February 1, 2023 at 5:35 pm #17136Todd ParloKeymaster
Keeping the orchard clean is central to good practice including the mitigation of pest and disease pressure.February 3, 2023 at 3:00 pm #17158Osier FarmParticipant
I posted a related question in the disease section but I think this fits generally in orchard cleanup. Since a lot of diseases can overwinter in the orchard, what can we do to help get rid of the debris that contains it? I know this may be specific to each problem, but are there some basic rules to follow?February 3, 2023 at 7:20 pm #17166Todd ParloKeymaster
The most important thing is to get material out of the orchard that is likely to harbor disease causing organisms. A big source of that will be prunings, so don’t cut so much that you have no time to dispose of the mess. These can be burned, but of course that takes drying time so move it in the meantime. It can be buried if your land allows for it, or for those with the right equipment chipping is an option. Small material has a better chance of composting before reinfection can occur, though it is not foolproof.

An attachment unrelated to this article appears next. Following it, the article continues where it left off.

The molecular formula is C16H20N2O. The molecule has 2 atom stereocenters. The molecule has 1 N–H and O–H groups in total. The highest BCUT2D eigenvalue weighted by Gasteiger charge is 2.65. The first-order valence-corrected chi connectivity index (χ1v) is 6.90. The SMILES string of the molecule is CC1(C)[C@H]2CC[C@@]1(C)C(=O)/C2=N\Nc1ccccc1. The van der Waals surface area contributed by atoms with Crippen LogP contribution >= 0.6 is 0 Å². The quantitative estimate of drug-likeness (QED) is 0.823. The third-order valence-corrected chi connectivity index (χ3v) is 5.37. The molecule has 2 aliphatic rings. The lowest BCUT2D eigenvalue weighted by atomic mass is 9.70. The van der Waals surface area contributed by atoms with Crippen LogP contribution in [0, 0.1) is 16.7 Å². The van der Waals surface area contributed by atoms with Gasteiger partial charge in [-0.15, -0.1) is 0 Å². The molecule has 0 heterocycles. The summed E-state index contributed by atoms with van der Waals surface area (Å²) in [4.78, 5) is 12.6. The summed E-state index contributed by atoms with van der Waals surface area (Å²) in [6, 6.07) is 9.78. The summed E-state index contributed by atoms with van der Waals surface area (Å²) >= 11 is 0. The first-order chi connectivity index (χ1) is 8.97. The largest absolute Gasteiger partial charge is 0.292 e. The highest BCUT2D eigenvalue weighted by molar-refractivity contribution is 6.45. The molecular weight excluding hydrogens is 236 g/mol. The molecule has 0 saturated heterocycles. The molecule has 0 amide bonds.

Leaves can also be harbor for disease, but of course this can be trickier to remedy. I coach to mow it, string trim, or what have you in order to reduce overall leaf size. If you are doing this in tandem with sod mowing all the better to build that composting nest. Nitrogen additions and liming can help speed things along as well. You could vacuum or rake if you are a small homestead, but good luck going this route if you are managing a good size orchard. Don’t get discouraged though as every bit of cleanup helps reduce disease pressure (and pests too but that’s another saga).
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